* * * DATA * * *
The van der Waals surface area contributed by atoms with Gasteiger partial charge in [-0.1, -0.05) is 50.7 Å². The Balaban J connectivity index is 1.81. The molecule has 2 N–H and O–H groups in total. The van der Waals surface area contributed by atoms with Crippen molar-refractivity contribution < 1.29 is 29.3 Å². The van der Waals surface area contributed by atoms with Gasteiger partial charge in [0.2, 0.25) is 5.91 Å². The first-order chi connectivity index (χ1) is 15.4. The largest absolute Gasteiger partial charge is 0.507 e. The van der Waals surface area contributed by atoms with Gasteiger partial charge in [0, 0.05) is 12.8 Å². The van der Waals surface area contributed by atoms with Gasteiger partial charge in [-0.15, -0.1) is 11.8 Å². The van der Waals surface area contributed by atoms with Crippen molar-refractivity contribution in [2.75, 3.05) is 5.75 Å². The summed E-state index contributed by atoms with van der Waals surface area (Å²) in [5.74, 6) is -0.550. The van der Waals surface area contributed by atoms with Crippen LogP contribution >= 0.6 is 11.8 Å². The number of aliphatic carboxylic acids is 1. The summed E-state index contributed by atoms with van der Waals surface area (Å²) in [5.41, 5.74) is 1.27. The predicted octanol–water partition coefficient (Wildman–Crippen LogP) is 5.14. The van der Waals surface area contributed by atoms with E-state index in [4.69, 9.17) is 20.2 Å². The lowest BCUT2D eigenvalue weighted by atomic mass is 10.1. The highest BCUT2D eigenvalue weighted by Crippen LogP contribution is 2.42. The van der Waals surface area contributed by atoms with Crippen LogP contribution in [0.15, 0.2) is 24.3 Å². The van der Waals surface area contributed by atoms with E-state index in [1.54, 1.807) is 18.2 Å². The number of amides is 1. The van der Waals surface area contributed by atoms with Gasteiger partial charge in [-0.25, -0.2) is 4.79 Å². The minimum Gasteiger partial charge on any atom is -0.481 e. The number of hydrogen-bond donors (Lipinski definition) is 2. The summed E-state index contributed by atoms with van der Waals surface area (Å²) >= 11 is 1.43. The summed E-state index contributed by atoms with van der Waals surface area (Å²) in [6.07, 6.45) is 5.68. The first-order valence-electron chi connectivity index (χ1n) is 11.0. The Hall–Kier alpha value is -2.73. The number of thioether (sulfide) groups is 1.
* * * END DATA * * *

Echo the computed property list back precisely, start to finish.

The van der Waals surface area contributed by atoms with Gasteiger partial charge in [-0.1, -0.05) is 50.7 Å². The Balaban J connectivity index is 1.81. The molecule has 2 N–H and O–H groups in total. The van der Waals surface area contributed by atoms with Crippen molar-refractivity contribution < 1.29 is 29.3 Å². The van der Waals surface area contributed by atoms with Gasteiger partial charge in [0.2, 0.25) is 5.91 Å². The first-order chi connectivity index (χ1) is 15.4. The largest absolute Gasteiger partial charge is 0.507 e. The van der Waals surface area contributed by atoms with Gasteiger partial charge in [0, 0.05) is 12.8 Å². The van der Waals surface area contributed by atoms with Gasteiger partial charge in [-0.15, -0.1) is 11.8 Å². The van der Waals surface area contributed by atoms with Crippen molar-refractivity contribution in [2.75, 3.05) is 5.75 Å². The summed E-state index contributed by atoms with van der Waals surface area (Å²) in [5.74, 6) is -0.550. The van der Waals surface area contributed by atoms with Crippen LogP contribution >= 0.6 is 11.8 Å². The number of aliphatic carboxylic acids is 1. The summed E-state index contributed by atoms with van der Waals surface area (Å²) in [5.41, 5.74) is 1.27. The predicted octanol–water partition coefficient (Wildman–Crippen LogP) is 5.14. The van der Waals surface area contributed by atoms with E-state index in [4.69, 9.17) is 20.2 Å². The lowest BCUT2D eigenvalue weighted by atomic mass is 10.1. The highest BCUT2D eigenvalue weighted by Crippen LogP contribution is 2.42. The van der Waals surface area contributed by atoms with Crippen LogP contribution in [0.15, 0.2) is 24.3 Å². The van der Waals surface area contributed by atoms with E-state index in [1.54, 1.807) is 18.2 Å². The number of amides is 1. The van der Waals surface area contributed by atoms with Gasteiger partial charge in [-0.25, -0.2) is 4.79 Å². The minimum Gasteiger partial charge on any atom is -0.481 e. The number of hydrogen-bond donors (Lipinski definition) is 2. The summed E-state index contributed by atoms with van der Waals surface area (Å²) >= 11 is 1.43. The summed E-state index contributed by atoms with van der Waals surface area (Å²) in [6.07, 6.45) is 5.68. The first-order valence-electron chi connectivity index (χ1n) is 11.0. The Hall–Kier alpha value is -2.73. The number of thioether (sulfide) groups is 1.